Update (2.43pm 10 August 2021): Toll has responded the TWU legal action, claiming it is "the latest example of the TWU trying to distract Toll and gain leverage during the current EBA negotiations. Their claim is completely spurious and without merit and we will defend it vigorously in court."
The Transport Workers Union (TWU) has taken Toll to court alleging the delivery company paid owner drivers late on more than 5,000 occasions during the last Christmas period.
TWU is seeking $52 million from Toll in the court case which comes as 7,000 employees of the delivery giant prepare to vote on whether to go on strike over a proposed enterprise agreement.
The case, which will be heard in early September, could see Toll pay penalties of up to $10,000 for each of the 5,187 allegedly late payments it made to almost 250 owner drivers.
“Over the last year, Toll’s treatment of hardworking truck drivers has been an utter disgrace. While transport workers pulled in record profits for retailers like Amazon and Bunnings whose goods they transport, they’ve faced a threat to their own income,” TWU NSW state secretary Richard Olsen said.
"First, workers were forced to bear the brunt of two cyber attacks, then owner drivers endured months of late payments during the high intensity Christmas period. At the same time, Toll was cooking up a plan to obliterate the decent jobs of its employees.
“Owner-drivers run small businesses – usually just one person with one truck. They operate on wafer-thin margins, yet in good faith they agreed to extend their payment terms with Toll for six months. Once that time was up, Toll spat in their face and refused to go back to paying them weekly as per their contracted terms.”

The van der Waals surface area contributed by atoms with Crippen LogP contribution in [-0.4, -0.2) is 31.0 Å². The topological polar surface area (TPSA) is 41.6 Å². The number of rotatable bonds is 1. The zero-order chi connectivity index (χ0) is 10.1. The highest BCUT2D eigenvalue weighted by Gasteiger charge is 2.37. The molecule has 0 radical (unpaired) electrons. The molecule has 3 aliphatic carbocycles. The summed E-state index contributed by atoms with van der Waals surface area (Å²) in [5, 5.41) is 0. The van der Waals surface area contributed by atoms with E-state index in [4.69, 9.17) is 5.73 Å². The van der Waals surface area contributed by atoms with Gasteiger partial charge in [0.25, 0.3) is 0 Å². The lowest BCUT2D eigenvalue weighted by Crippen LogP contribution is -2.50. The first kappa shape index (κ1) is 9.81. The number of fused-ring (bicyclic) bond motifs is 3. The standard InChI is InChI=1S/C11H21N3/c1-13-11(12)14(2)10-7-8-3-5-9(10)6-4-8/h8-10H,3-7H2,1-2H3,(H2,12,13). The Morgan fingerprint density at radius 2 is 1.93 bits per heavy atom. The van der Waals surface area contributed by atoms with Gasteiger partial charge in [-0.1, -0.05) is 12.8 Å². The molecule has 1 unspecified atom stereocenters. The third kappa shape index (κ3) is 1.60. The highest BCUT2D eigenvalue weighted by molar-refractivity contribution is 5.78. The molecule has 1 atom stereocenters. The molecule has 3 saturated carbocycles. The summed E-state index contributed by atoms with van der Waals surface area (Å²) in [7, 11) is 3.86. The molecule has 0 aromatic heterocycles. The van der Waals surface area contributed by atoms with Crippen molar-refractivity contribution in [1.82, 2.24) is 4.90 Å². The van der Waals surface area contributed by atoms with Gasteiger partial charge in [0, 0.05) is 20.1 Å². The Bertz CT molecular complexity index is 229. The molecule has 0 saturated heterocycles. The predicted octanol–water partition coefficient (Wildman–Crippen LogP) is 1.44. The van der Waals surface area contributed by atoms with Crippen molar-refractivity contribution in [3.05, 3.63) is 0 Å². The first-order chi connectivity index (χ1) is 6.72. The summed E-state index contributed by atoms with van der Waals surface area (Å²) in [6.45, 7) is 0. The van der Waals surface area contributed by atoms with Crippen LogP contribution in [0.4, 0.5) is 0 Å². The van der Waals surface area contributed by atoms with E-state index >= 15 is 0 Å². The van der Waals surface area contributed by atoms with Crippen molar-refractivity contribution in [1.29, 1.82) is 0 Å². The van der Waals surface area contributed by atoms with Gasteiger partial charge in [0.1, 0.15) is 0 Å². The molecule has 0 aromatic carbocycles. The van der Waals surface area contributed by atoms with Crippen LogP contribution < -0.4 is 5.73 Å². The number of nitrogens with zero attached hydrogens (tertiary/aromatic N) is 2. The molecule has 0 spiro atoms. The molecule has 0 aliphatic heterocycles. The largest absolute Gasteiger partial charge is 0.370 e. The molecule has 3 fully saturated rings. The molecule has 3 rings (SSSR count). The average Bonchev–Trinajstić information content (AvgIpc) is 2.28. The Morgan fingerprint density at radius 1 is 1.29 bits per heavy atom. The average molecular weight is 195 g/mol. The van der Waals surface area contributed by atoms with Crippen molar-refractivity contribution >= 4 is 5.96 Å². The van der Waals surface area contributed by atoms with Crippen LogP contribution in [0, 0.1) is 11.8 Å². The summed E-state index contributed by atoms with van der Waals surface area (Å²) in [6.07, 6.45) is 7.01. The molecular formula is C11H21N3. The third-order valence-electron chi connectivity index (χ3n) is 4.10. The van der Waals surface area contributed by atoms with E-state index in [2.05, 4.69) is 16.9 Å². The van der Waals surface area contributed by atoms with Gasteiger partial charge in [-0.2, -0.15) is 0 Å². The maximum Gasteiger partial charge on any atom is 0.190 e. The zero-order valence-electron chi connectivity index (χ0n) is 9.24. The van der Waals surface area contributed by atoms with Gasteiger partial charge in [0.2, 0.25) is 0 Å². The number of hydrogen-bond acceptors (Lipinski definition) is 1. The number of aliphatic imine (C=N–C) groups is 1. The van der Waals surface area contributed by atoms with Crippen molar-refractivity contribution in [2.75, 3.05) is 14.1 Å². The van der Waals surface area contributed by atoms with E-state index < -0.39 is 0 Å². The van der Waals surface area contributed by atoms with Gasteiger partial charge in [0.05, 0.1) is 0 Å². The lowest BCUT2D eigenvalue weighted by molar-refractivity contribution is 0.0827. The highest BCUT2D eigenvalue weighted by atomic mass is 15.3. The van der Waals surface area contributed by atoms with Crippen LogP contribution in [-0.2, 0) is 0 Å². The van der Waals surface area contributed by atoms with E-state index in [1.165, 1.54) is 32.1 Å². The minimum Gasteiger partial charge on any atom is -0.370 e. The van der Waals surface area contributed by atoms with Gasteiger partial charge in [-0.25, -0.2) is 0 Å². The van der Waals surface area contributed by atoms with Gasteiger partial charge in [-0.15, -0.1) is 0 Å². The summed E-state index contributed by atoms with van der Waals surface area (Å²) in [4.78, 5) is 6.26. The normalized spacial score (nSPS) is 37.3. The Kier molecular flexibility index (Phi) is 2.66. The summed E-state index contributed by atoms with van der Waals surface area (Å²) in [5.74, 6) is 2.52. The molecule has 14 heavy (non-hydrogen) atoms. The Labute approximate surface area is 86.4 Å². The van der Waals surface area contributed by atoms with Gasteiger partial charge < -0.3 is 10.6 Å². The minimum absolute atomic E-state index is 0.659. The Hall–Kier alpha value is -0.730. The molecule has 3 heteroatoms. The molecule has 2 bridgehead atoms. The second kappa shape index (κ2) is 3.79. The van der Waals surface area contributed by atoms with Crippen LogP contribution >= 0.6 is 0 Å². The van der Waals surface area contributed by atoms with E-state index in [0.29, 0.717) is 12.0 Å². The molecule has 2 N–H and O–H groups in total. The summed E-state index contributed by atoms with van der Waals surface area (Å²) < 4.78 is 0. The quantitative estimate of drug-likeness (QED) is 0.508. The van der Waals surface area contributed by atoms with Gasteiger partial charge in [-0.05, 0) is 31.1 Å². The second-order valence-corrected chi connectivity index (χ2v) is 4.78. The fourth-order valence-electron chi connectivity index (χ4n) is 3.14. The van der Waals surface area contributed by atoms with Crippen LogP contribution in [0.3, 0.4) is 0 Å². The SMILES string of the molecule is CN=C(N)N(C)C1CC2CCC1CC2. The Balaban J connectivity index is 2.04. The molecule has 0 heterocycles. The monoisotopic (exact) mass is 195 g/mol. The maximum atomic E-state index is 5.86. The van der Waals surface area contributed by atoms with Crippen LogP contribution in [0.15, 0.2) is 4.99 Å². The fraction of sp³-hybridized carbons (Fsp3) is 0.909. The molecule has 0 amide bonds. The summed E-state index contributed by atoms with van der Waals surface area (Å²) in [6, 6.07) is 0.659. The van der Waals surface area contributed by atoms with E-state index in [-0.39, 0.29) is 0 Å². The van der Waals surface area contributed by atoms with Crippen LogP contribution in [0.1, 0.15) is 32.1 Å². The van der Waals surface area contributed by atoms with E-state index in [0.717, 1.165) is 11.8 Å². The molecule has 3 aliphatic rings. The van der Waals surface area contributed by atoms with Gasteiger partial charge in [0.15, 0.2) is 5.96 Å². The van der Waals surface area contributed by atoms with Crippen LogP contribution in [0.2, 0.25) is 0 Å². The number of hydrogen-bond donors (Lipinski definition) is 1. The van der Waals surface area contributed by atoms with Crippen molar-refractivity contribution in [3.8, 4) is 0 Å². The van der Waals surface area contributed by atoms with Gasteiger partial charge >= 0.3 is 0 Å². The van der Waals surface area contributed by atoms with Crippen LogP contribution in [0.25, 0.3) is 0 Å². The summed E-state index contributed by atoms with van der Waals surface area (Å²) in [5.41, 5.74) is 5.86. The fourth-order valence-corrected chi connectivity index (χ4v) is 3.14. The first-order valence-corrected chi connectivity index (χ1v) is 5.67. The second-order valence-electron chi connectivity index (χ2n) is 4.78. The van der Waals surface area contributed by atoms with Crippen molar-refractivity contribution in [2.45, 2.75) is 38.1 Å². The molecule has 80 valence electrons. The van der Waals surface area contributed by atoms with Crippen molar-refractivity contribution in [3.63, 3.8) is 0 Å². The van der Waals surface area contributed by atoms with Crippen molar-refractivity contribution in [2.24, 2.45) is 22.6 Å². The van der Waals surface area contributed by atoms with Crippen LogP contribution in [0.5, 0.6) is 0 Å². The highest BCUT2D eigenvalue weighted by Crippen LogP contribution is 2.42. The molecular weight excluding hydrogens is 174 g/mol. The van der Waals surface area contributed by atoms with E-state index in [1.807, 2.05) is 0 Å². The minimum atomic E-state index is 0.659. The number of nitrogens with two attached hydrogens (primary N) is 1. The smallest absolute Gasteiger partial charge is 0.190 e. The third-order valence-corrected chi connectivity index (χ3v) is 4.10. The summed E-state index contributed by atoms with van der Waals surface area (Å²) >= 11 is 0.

In response, a Toll spokeswoman says the legal action will be defended "vigorously" in court.
"Once again the union is lying about our offer to our employees. Contrary to their claims, Toll has the best EBA (enterprise bargaining agreement) in the entire industry and will still have the best EBA once these negotiations are concluded," says the Toll spokeswoman.
"One thing we and the union do agree on – our employees deserve a pay rise. We’re offering a lump-sum $750 payment, while still offering above CPI increases of 1.5 per cent, back paid to 1 July 2021 and 1.75 per cent from 1 July 2022."
Toll also claims the TWU's frustrations are misdirected, and the union should instead be targeting those in the industry which undercut the logistics giant.
"The TWU says that it wants to raise standards throughout the industry, but is instead taking pot shots at Toll, whose pay and conditions are at the top of our sector," says the Toll spokeswoman.
"Meanwhile, we have seen a steady increase in the gap between Toll wages and conditions and that of our competitors, allowing them to undercut and win work from us, resulting in less job security for our employees. Instead of attacking Toll at the top of the sector, why aren’t the TWU going after the bottom of the sector to raise the standards there?
"We agree an increase in pay, conditions and safety standards should be met by the rest of the industry. However, by continuing to try and use Toll’s employees as a way to attack our competitors, the Union is making Toll jobs less secure."
It comes as 7,000 Toll workers are considering going on strike in response to a new enterprise agreement which would bring in new workers on lower salaries.
“Workers are understandably furious,” Olsen said.
“While the TWU kicks off a case over more than 5,000 breaches to payment terms with owner drivers, another 7,000 employees have begun voting on strikes to demand job security.”
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